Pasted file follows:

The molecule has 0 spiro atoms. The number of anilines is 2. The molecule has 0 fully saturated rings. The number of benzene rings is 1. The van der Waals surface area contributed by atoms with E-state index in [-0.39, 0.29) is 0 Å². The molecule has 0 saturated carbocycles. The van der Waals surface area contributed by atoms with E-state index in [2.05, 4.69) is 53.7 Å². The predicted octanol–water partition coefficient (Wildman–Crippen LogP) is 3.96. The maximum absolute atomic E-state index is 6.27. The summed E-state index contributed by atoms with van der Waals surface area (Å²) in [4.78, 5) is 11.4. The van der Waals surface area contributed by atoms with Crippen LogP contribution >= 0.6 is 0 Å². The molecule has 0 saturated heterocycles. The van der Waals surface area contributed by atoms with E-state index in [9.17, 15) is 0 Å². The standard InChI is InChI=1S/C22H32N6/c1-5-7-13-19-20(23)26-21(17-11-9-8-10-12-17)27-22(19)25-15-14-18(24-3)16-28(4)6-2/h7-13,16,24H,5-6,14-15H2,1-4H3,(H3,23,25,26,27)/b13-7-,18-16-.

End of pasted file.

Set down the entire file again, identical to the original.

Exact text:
The molecule has 0 spiro atoms. The number of anilines is 2. The molecule has 0 fully saturated rings. The number of benzene rings is 1. The van der Waals surface area contributed by atoms with E-state index in [-0.39, 0.29) is 0 Å². The molecule has 0 saturated carbocycles. The van der Waals surface area contributed by atoms with E-state index in [2.05, 4.69) is 53.7 Å². The predicted octanol–water partition coefficient (Wildman–Crippen LogP) is 3.96. The maximum absolute atomic E-state index is 6.27. The summed E-state index contributed by atoms with van der Waals surface area (Å²) in [4.78, 5) is 11.4. The van der Waals surface area contributed by atoms with Crippen LogP contribution >= 0.6 is 0 Å². The molecule has 0 saturated heterocycles. The van der Waals surface area contributed by atoms with E-state index in [9.17, 15) is 0 Å². The standard InChI is InChI=1S/C22H32N6/c1-5-7-13-19-20(23)26-21(17-11-9-8-10-12-17)27-22(19)25-15-14-18(24-3)16-28(4)6-2/h7-13,16,24H,5-6,14-15H2,1-4H3,(H3,23,25,26,27)/b13-7-,18-16-.